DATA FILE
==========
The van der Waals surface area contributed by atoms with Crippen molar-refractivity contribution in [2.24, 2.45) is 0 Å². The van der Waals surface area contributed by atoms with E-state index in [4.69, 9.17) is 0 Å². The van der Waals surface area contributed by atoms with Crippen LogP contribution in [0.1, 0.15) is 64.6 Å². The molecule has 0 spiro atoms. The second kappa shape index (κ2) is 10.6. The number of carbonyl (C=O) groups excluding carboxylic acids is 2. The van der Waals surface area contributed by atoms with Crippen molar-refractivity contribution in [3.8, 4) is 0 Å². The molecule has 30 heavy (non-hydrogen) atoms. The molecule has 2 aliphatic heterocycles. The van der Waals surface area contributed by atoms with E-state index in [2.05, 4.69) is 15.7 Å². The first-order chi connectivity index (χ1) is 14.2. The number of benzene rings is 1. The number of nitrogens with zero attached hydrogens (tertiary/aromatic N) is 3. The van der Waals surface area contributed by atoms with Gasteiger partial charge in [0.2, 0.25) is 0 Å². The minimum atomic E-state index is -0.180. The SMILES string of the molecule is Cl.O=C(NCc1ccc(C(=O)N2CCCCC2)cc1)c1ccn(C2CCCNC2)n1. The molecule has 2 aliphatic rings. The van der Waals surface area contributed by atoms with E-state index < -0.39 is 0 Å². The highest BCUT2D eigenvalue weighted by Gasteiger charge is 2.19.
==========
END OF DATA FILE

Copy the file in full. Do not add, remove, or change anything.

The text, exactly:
The van der Waals surface area contributed by atoms with Crippen molar-refractivity contribution in [2.24, 2.45) is 0 Å². The van der Waals surface area contributed by atoms with E-state index in [4.69, 9.17) is 0 Å². The van der Waals surface area contributed by atoms with Crippen LogP contribution in [0.1, 0.15) is 64.6 Å². The molecule has 0 spiro atoms. The second kappa shape index (κ2) is 10.6. The number of carbonyl (C=O) groups excluding carboxylic acids is 2. The van der Waals surface area contributed by atoms with Crippen molar-refractivity contribution in [3.8, 4) is 0 Å². The molecule has 30 heavy (non-hydrogen) atoms. The molecule has 2 aliphatic heterocycles. The van der Waals surface area contributed by atoms with E-state index in [2.05, 4.69) is 15.7 Å². The first-order chi connectivity index (χ1) is 14.2. The number of benzene rings is 1. The number of nitrogens with zero attached hydrogens (tertiary/aromatic N) is 3. The van der Waals surface area contributed by atoms with Gasteiger partial charge in [0.2, 0.25) is 0 Å². The minimum atomic E-state index is -0.180. The SMILES string of the molecule is Cl.O=C(NCc1ccc(C(=O)N2CCCCC2)cc1)c1ccn(C2CCCNC2)n1. The molecule has 2 aliphatic rings. The van der Waals surface area contributed by atoms with E-state index < -0.39 is 0 Å². The highest BCUT2D eigenvalue weighted by Gasteiger charge is 2.19.